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Jewish Groups Sue UC Berkeley, and Its Law School, for Antisemitism

Jewish groups have filed a federal civil rights lawsuit against the University of California Berkeley and its law school for allowing antisemitism to flourish on campus.

The lawsuit, filed by the Louis C. Brandeis Center for Human Rights Under Law and Jewish Americans for Fairness in Education, comes after an outbreak of antisemitism — including violence — at Berkeley and other campuses. Last month, a first-year student was assaulted on campus when he carried an Israeli flag at a demonstration. The university has yet to take action in that incident.

It says that Berkeley allows student groups to exclude “Zionist” speakers who support the existence of the State of Israel, which is effectively a ban on speakers who share the Jewish faith, a violation of civil rights.

“To be clear, anti-Zionism is altogether different from criticism of the State of Israel or opposition to the policies of the Israeli government—matters on which robust debate is encouraged,” the lawsuit says. But it adds: “By erasing or denying the Jewish people’’s ancestral connection to one another and to the land of Israel and by rejecting the  very right of the State of Israel to exist, anti-Zionism denies to the Jewish people alone a fundamental human right to self-determination allowed to all other peoples of the world.”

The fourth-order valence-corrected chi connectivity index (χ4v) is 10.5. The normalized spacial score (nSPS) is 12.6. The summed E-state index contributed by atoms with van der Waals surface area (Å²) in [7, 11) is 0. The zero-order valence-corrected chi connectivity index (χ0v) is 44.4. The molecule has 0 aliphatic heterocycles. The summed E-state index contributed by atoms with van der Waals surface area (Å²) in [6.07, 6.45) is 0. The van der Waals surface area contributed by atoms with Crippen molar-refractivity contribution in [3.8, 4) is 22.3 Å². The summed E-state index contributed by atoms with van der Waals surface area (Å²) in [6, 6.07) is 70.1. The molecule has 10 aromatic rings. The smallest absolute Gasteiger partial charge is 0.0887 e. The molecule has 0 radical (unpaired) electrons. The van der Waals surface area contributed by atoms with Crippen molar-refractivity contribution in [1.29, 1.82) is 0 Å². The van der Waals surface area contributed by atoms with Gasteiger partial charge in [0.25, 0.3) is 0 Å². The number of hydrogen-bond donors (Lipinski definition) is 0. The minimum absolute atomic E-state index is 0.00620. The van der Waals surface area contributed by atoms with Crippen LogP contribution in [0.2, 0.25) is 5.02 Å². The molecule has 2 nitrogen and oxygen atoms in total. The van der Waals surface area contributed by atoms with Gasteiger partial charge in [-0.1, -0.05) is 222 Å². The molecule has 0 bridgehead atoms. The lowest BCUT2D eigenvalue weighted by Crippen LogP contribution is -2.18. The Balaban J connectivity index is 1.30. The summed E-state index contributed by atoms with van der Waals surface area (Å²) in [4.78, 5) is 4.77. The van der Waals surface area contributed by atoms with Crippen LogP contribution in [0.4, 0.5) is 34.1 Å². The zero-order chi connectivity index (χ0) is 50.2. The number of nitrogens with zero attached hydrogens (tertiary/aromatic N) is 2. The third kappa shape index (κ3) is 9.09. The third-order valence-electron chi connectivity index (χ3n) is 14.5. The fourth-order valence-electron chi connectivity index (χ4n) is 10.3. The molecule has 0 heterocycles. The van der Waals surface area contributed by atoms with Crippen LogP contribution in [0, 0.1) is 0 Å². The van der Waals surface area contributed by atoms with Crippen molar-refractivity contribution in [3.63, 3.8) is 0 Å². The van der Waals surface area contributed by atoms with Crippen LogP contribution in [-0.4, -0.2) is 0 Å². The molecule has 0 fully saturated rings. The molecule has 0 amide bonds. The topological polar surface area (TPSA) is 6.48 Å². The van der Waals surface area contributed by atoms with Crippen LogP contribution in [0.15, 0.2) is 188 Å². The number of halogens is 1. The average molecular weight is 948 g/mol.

Under an executive order signed by President Donald Trump in 2019, Jewish students on campus enjoy the same civil rights protections as other minority groups, and defines antisemitism to include extreme criticism of Israel or denial of its right to exist.

The lawsuit notes that several student groups require all students to support the “boycott, divestment, sanctions” (BDS) movement, which seeks to destroy Israel. Other activities — such as providing pro bono legal services to the poor, which has nothing to do with the Middle East — require students to take “Palestine 101” indoctrination courses.

It continues:

Under these policies, Jewish students, faculty, and guest speakers must deny a central part of their cultural, ancestral heritage and a fundamental tenet of their faith in order to be eligible for the same opportunities Berkeley accords to others. The Exclusionary Bylaw’’s wholesale ban on ““Zionists”” is unrelated to the viewpoint a speaker might express as the guest of a student organization. Rather, it is a ban on Jewish persons—and especially those whose support for the Jewish State reflects an integral component of their Jewish ancestral, religious, ethnic, national and/or racial identity. Such discrimination is particularly acute for those Jews who must deny or disavow an integral part of their Jewish identity to be accepted by these Groups.

The lawsuit notes that UC Berkeley School of Law Dean Erwin Chemerinsky has himself noted that these policies exclude 90 percent of Jewish students, and that anti-Zionism is antisemism. (Chemerinsky opposes the lawsuit, saying that its portrayal of campus life is “stunningly inaccurate” and that he supports the First Amendment right of groups to exclude speakers.)